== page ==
Celebrity Cat Lil Bub Helps Penn and German Researchers Draw Public Attention to Genetics

Lil Bub’s unique appearance has garnered millions of online fans, and now, an avenue for researchers to talk about genetics. (Photo Courtesy of Mike Bridavsky)

In 2015, a group of curious researchers set out to sequence the genome of a celebrity cat named Lil Bub. They were hoping to understand the genetics behind Lil Bub’s extra toes and unique skeletal structure, which contribute to her heart-warming, kitten-like appearance. However, an equally important goal of their “LilBUBome” project was to invite the general public into the world of genetics.

Orsolya “Uschi” Symmons, a postdoctoral researcher at Penn in Associate Professor of Bioengineering Arjun Raj’s lab, led the research team along with Darío Lupiáñez at the Max-Delbrück Center for Molecular Medicine in Berlin, and Daniel Ibrahim at the Max Planck Institute for Molecular Geneticsin Berlin. Lil Bub’s owner, Mike Bridavsky, also contributed to the project.

Because of Lil Bub’s online fame, the project garnered attention from her fans and the media, all hoping to discover the secret to Lil Bub’s charm. As early as 2015, Gizmodo’s Kiona Smith-Strickland reported on the team’s intentions to sequence Lil Bub’s genome, and, since then, many have been awaiting the results of the LilBUBome.

To read more of this story, visit Penn Engineering’s Medium Blog.

People and Places

The Alfred P. Sloan Foundation awarded a six-year grant to Barnard College and Columbia University’s School of Engineering and Applied Science to support graduate education for women in engineering. The funding will go towards a new five-year program that enables Barnard students to attain both a B.A. and M.S. in one year after their traditional four years of undergraduate education. The program will offer M.S. degrees in chemical engineering, biomedical engineering, and industrial engineering and operations research, and is one of the first of its kind for women’s colleges.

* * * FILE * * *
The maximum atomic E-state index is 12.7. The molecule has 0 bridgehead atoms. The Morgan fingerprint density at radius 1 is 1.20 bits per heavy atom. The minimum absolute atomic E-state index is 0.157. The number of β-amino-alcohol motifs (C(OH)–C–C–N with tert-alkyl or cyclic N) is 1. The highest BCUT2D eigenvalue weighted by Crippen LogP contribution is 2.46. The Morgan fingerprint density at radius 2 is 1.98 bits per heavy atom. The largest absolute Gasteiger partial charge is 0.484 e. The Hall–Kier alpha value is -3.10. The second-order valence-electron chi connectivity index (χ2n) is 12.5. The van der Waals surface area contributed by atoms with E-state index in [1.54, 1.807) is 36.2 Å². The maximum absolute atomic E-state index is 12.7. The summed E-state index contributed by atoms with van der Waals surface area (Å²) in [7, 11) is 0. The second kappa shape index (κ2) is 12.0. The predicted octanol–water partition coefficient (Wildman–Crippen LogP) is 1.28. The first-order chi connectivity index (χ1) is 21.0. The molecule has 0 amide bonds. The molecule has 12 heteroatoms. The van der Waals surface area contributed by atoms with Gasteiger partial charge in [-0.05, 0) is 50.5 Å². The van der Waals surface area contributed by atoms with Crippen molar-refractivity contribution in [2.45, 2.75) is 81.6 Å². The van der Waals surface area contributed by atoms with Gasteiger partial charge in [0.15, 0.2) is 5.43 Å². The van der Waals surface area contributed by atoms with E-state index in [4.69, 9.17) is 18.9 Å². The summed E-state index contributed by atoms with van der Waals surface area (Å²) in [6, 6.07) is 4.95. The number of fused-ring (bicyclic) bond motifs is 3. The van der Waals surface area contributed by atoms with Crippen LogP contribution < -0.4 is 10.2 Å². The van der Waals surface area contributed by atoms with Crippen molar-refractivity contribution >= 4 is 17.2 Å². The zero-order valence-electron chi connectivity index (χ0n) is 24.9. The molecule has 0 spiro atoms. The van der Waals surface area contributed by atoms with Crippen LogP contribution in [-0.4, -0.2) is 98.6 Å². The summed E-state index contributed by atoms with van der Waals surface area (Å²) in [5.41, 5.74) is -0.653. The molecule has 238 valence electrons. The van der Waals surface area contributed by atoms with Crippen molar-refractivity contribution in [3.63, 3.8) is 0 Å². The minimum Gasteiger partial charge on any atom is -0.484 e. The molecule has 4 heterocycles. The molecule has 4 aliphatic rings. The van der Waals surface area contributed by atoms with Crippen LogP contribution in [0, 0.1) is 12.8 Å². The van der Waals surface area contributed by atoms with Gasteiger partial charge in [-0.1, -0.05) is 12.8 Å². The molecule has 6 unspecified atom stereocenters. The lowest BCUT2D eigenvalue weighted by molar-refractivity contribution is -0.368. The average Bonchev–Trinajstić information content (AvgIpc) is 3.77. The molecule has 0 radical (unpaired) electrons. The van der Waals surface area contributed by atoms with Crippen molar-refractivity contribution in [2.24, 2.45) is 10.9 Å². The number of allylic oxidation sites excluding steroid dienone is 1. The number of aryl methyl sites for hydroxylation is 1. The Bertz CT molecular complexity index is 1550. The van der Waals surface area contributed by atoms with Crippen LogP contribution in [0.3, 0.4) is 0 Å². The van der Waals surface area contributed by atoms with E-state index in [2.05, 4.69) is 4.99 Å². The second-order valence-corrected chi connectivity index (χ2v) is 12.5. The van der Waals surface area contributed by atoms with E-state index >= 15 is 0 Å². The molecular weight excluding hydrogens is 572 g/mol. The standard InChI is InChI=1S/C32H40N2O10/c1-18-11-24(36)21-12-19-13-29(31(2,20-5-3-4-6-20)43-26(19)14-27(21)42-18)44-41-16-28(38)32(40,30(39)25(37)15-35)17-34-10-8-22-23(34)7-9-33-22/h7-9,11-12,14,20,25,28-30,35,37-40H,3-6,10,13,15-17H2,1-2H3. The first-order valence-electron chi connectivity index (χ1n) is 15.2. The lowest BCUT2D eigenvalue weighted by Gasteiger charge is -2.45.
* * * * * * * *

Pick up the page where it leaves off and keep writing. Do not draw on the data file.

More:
We would like to congratulate Jean Paul Allain, Ph.D., on being named the first head of the new Ken and Mary Alice Lindquist Department of Nuclear Engineering at Penn State. Allain, who is currently a Professor and head of graduate programs in the University of Illinois at Urbana-Champaign’s Department of Nuclear, Plasma, and Radiological Engineering, conducts research in models of particle-surface interactions. In addition to being head of the new department at Penn State, Allain will also hold a position as a Professor of Biomedical Engineering at the university.

We would also like to congratulate Andrew Douglas, Ph.D., on his appointment as the Vice Provost for Faculty Affairs at Johns Hopkins University. Douglas currently holds the position of Vice Dean for Faculty at the Whiting School of Engineering, and has joint appointments in Mechanical and Biomedical Engineering. Douglas’s research at Hopkins focuses on mechanical properties and responses of compliant biological tissue and on the nonlinear mechanics of solids, with a focus on soft tissues and organs like the heart and tongue.

Week in BioE (May 31, 2019)

by Sophie Burkholder

Vector Flow Imaging Helps Visualize Blood Flow in Pediatric Hearts